In practical terms, this can play out in two ways. One, there can be spot checks or audits. I've already mentioned that. Two, through role players such as the National Judicial Institute, which provides training to all judges, we can encourage ongoing training and continuing legal education in both official languages to keep those levels of bilingualism high.

  (1615)  

[Translation]

    Thank you very much.
    It is now over to Mr. Clarke.
    Thank you, Mr. Chair.
    Mr. Mendicino, thank you for being here this afternoon.
    I merely have a comment, but rest assured, it isn't partisan. I'm not quite sure where to begin, but here I go.
    I wanted to repeat my NDP colleague's call for the names of any constitutional experts who advised your government in relation to its stance on Bill C-203.
    I'd also like to point out that many political scientists and sociologists alike have studied this issue. It's a serious problem that has plagued Canada since 1982. Distinguished Université de Moncton Professor Donald Savoie demonstrated it quite clearly in his book Governing from the Centre. Working as an intern at the Prime Minister's Office, I saw the process in action—a process that puts Canada's democracy in great jeopardy. I am talking about the current concentration of power in Canada in the Prime Minister's Office and the Department of Justice. Together, the two entities assess every piece of proposed legislation to determine whether any part thereof could be challenged before the Supreme Court and deemed unconstitutional.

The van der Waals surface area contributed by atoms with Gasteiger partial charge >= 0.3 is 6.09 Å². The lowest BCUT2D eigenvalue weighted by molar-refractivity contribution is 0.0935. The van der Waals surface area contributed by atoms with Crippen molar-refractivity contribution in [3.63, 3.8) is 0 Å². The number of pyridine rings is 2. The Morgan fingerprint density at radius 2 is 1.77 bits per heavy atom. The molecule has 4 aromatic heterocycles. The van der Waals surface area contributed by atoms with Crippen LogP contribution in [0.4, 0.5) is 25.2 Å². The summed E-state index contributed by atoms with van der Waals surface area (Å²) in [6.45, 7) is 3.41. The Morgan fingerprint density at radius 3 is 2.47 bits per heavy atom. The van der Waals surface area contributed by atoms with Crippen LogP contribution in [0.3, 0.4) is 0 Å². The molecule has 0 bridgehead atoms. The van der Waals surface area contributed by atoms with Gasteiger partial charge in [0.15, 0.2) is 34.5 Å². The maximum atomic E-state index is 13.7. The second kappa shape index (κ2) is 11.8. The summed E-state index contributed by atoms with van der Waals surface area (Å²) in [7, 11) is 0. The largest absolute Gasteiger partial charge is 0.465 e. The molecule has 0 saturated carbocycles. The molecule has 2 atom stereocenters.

Although the practice is beneficial and legitimate, the problem is that it results in distorted public policy. The government should not rely on the interpretation of Department of Justice lawyers and constitutional experts that a piece of legislation could be deemed unconstitutional by a judge in the future. As lawmakers, we have the right to assert that a piece of legislation is sound and should move forward, despite what the constitutional experts might think.
    If your government is really so concerned about constitutionality, why would you not submit a reference question to the Supreme Court on the bilingual capacity of judges? That would be the least you could do to ensure fewer distortions in our public policy and legislative authority.
    As I see it, you should be taking the opposite approach, doing as you did when you were in the opposition. In other words, you should vote in favour of the bill and let Canadians decide whether there is any cause for a Supreme Court challenge, and let the judges, themselves, explore the matter in their expert writings.
    Why, then, would you not refer the question to the Supreme Court in order to ascertain the opinion of the actual judges, beyond the government-paid experts at the Department of Justice?
    Thank you for your question.